Artificial Eye will release The White Ribbon at London’s Curzon Mayfair and across the U.K. on Nov. 13, ’09. Sony Pictures Classics will distribute the film in the U.S. beginning on Dec. 30.
Ursina Lardi and The White Ribbon images: PPR Online Press.
‘Citizen Kane’ back in the U.K.
Orson Welles’ 1941 masterpiece Citizen Kane, winner of the Best Original Screenplay Academy Award, will hit U.K. theaters on Nov. 30. In addition to London’s bfi Southbank, Citizen Kane will also be screened in Newcastle, Edinburgh, and Glasgow.
Written by Welles and Herman J. Mankiewicz, Citizen Kane stars Welles as megalomaniacal newspaper magnate Charles Foster Kane, based on megalomaniacal right-wing tycoon William Randolph Hearst – creepier than the Lon Chaney characters in The Phantom of the Opera, The Unknown, and Mr. Wu all put together.
Also in the cast:
Joseph Cotten. Dorothy Comingore (as a distorted version of Hearst’s mistress/Hollywood star Marion Davies). Ruth Warrick. Agnes Moorehead. Ray Collins. Erskine Sanford. Everett Sloane.
Cinematography by the masterful Gregg Toland; music by Bernard Herrmann.
Citizen Kane was nominated for nine Academy Awards, including Best Picture, Best Director, and Best Actor (Orson Welles). The winners that year were, respectively, How Green Was My Valley and its director, John Ford, plus actor Gary Cooper for playing the titular character in Howard Hawks’ World War I fable Sergeant York.
Dorothy Comingore and Orson Welles Citizen Kane image: RKO Pictures.
Robert Osborne & Alec Baldwin to host Turner Classic Movies’ ‘The Essentials’
Two-time Emmy winner Alec Baldwin will be returning for a second season as co-host of Turner Classic Movies’ “The Essentials,” joining forces with TCM host Robert Osborne to present a new slate of must-see movies every Saturday at 5 p.m. (PT).
The 10th season of “The Essentials” will kick off in March 2010 with Elia Kazan’s 1951 version of Tennessee Williams’ A Streetcar Named Desire, starring Oscar nominee Marlon Brando and Oscar winners Vivien Leigh, Kim Hunter and Karl Malden. If you haven’t seen it, yet, you must. If you have, it’s one of those movies that can be watched again and again.
As per the TCM press release, the season will also feature four Best Picture Oscar winners: William Wyler’s The Best Years of Our Lives (1946), Vincente Minnelli’s Gigi (1958), David Lean’s Lawrence of Arabia (1962), and George Roy Hill’s The Sting (1973), in addition to Marcel Camus’ Best Foreign Language Film Oscar winner Black Orpheus (1959), a musicalized version of the Orpheus legend set in the slums of Rio de Janeiro.
Also, for the first time, “The Essentials” will include special late-night installments, featuring 1970s classics such as Saturday Night Fever (1977), starring John Travolta, and Serpico (1973), with Al Pacino and lots of corrupt cops.
Other titles for 2010 include the 1960s classics Bonnie and Clyde (1967) and The Graduate (1967); the Ealing comedy Kind Hearts and Coronets (1949), with Alec Guinness in eight different roles; plus Alfred Hitchcock’s Strangers on a Train (1951), Frank Capra’s Meet John Doe (1941) (hopefully in a restored print), John Ford’s My Darling Clementine (1946), Stanley Kramer’s Judgment at Nuremberg (1961) and George Cukor’s newly restored A Star Is Born (1954). The complete schedule for next year’s installments of “The Essentials” will be announced later.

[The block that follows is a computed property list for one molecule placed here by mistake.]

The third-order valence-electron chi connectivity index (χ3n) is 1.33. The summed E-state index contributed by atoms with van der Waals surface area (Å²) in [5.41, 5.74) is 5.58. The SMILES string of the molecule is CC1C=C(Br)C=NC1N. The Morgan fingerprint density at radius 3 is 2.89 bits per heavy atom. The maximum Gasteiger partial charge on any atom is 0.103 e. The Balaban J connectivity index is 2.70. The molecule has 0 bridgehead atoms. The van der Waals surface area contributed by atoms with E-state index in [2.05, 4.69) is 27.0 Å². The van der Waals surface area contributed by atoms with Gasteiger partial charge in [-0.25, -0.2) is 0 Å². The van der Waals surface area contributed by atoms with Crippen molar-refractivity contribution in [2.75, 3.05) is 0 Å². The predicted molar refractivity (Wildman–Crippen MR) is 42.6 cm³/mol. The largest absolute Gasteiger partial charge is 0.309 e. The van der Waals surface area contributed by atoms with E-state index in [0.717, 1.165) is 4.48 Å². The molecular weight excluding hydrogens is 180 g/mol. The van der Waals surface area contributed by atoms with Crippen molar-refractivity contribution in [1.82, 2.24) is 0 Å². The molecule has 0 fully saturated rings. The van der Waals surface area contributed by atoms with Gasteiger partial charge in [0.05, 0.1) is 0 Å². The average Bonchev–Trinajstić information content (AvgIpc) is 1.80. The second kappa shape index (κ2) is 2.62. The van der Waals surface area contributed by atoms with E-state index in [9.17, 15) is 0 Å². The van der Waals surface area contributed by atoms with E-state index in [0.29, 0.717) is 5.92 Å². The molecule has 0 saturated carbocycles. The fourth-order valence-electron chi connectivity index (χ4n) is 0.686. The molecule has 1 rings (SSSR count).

Past hosts of “The Essentials” include filmmakers Rob Reiner, Peter Bogdanovich and Sydney Pollack. Robert Osborne took over hosting duties in 2006, paired with film critic and author Molly Haskell. He was joined by actress and bestselling author Carrie Fisher in 2007 and actress Rose McGowan in 2008.
Robert Osborne and Alec Baldwin image: Courtesy of Turner Classic Movies.
Pordenone Presents ‘The Merry Widow’
At The Bioscope: 2009 Pordenone Film Festival Day I
“The main event, though, is the Erich Von Stroheim version of The Merry Widow (USA 1925), introduced by Leatrice Joy Fountain and featuring a new orchestral score by Maud Nelissen. The film itself is almost a checklist of Von’s obsessions; militaria, aristocrats at play, wedding processions, grotesques, fetishes and matters of honour; how close it all is to the source material I’m not qualified to say, but it’s a superior piece of froth; the score, using Lehar lightly but effectively matched it to perfection. And every new film I see John Gilbert in, my perception of him changes; not just the star of legend, I’m realising what a really fine actor he was too, and what a waste his loss was to cinema.”
Leatrice Joy Fountain is the daughter of John Gilbert and Leatrice Joy, both of whom were big names in the 1920s. Gilbert, in particular, became an MGM superstar in the second half of the decade, thanks in large part to the enormous success of both The Merry Widow and The Big Parade (right). His silent films with Greta Garbo – Flesh and the Devil, Love, A Woman of Affairs – didn’t hurt, either.
Gilbert’s career dwindled away with the coming of sound. (Gene Kelly spoofs him in the “I love you! I love you! I love you!” scene in Singin’ in the Rain.) His astronomical salary (which fattened his films’ budgets), difficult temper, and ugly rift with MGM head Louis B. Mayer didn’t help matters any. John Gilbert died in 1936.
The 2009 Pordenone Film Festival – Le Giornate del Cinema Muto (“The Journey of Silent Cinema”) – ran Oct. 3-10.
Pordenone Film Festival website.